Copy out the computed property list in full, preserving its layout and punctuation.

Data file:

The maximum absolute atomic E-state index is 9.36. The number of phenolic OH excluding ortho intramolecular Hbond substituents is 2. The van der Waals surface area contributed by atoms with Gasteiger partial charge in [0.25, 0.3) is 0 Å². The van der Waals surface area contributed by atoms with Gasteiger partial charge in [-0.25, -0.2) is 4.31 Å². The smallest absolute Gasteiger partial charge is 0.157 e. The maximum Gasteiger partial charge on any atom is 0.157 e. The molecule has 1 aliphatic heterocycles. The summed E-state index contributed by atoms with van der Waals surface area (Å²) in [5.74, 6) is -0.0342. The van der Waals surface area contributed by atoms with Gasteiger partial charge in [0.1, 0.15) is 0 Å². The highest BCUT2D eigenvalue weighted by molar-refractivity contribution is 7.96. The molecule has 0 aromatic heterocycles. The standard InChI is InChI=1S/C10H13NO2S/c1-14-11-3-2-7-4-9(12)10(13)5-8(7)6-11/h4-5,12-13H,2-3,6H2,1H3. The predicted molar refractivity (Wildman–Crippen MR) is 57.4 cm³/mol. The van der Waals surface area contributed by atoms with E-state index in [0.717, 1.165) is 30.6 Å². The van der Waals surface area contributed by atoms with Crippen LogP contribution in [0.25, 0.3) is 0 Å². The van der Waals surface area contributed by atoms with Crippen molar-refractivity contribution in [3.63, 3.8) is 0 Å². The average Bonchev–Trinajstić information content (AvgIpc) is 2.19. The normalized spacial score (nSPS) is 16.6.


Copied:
The maximum absolute atomic E-state index is 9.36. The number of phenolic OH excluding ortho intramolecular Hbond substituents is 2. The van der Waals surface area contributed by atoms with Gasteiger partial charge in [0.25, 0.3) is 0 Å². The van der Waals surface area contributed by atoms with Gasteiger partial charge in [-0.25, -0.2) is 4.31 Å². The smallest absolute Gasteiger partial charge is 0.157 e. The maximum Gasteiger partial charge on any atom is 0.157 e. The molecule has 1 aliphatic heterocycles. The summed E-state index contributed by atoms with van der Waals surface area (Å²) in [5.74, 6) is -0.0342. The van der Waals surface area contributed by atoms with Gasteiger partial charge in [0.1, 0.15) is 0 Å². The highest BCUT2D eigenvalue weighted by molar-refractivity contribution is 7.96. The molecule has 0 aromatic heterocycles. The standard InChI is InChI=1S/C10H13NO2S/c1-14-11-3-2-7-4-9(12)10(13)5-8(7)6-11/h4-5,12-13H,2-3,6H2,1H3. The predicted molar refractivity (Wildman–Crippen MR) is 57.4 cm³/mol. The van der Waals surface area contributed by atoms with E-state index in [0.717, 1.165) is 30.6 Å². The van der Waals surface area contributed by atoms with Crippen LogP contribution in [0.25, 0.3) is 0 Å². The van der Waals surface area contributed by atoms with Crippen molar-refractivity contribution in [3.63, 3.8) is 0 Å². The average Bonchev–Trinajstić information content (AvgIpc) is 2.19. The normalized spacial score (nSPS) is 16.6.